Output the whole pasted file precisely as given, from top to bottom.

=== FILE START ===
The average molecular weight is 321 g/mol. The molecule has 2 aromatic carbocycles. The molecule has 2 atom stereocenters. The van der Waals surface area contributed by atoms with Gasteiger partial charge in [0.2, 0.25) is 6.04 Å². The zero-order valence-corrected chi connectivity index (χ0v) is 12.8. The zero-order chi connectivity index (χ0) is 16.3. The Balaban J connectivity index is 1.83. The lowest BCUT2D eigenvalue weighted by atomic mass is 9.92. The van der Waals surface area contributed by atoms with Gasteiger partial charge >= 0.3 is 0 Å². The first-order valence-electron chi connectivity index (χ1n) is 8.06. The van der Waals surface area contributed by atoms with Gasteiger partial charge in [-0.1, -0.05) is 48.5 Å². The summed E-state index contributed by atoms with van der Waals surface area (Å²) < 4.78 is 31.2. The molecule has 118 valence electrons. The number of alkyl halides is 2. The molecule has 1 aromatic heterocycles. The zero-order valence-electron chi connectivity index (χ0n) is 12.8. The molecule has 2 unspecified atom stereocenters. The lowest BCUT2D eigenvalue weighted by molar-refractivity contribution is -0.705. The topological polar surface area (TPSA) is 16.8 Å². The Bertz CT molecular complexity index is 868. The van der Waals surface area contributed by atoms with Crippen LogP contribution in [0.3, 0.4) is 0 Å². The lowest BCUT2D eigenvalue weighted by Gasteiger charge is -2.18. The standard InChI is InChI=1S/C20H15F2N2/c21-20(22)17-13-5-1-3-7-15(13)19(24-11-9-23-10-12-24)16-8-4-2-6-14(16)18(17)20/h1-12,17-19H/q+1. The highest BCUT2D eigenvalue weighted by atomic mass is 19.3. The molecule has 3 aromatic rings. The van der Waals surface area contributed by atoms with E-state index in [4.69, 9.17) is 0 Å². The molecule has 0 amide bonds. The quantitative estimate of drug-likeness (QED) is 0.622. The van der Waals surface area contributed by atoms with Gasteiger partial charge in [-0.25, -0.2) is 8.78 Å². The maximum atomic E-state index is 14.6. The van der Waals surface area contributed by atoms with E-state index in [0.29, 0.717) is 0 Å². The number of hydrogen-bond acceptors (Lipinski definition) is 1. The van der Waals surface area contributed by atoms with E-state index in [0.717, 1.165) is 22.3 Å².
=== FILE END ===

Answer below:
The average molecular weight is 321 g/mol. The molecule has 2 aromatic carbocycles. The molecule has 2 atom stereocenters. The van der Waals surface area contributed by atoms with Gasteiger partial charge in [0.2, 0.25) is 6.04 Å². The zero-order valence-corrected chi connectivity index (χ0v) is 12.8. The zero-order chi connectivity index (χ0) is 16.3. The Balaban J connectivity index is 1.83. The lowest BCUT2D eigenvalue weighted by atomic mass is 9.92. The van der Waals surface area contributed by atoms with Gasteiger partial charge >= 0.3 is 0 Å². The first-order valence-electron chi connectivity index (χ1n) is 8.06. The van der Waals surface area contributed by atoms with Gasteiger partial charge in [-0.1, -0.05) is 48.5 Å². The summed E-state index contributed by atoms with van der Waals surface area (Å²) < 4.78 is 31.2. The molecule has 118 valence electrons. The number of alkyl halides is 2. The molecule has 1 aromatic heterocycles. The zero-order valence-electron chi connectivity index (χ0n) is 12.8. The molecule has 2 unspecified atom stereocenters. The lowest BCUT2D eigenvalue weighted by molar-refractivity contribution is -0.705. The topological polar surface area (TPSA) is 16.8 Å². The Bertz CT molecular complexity index is 868. The van der Waals surface area contributed by atoms with Crippen LogP contribution in [0.3, 0.4) is 0 Å². The lowest BCUT2D eigenvalue weighted by Gasteiger charge is -2.18. The standard InChI is InChI=1S/C20H15F2N2/c21-20(22)17-13-5-1-3-7-15(13)19(24-11-9-23-10-12-24)16-8-4-2-6-14(16)18(17)20/h1-12,17-19H/q+1. The highest BCUT2D eigenvalue weighted by atomic mass is 19.3. The molecule has 3 aromatic rings. The van der Waals surface area contributed by atoms with E-state index in [4.69, 9.17) is 0 Å². The molecule has 0 amide bonds. The quantitative estimate of drug-likeness (QED) is 0.622. The van der Waals surface area contributed by atoms with Gasteiger partial charge in [-0.25, -0.2) is 8.78 Å². The maximum atomic E-state index is 14.6. The van der Waals surface area contributed by atoms with E-state index in [0.29, 0.717) is 0 Å². The number of hydrogen-bond acceptors (Lipinski definition) is 1. The van der Waals surface area contributed by atoms with E-state index in [0.717, 1.165) is 22.3 Å².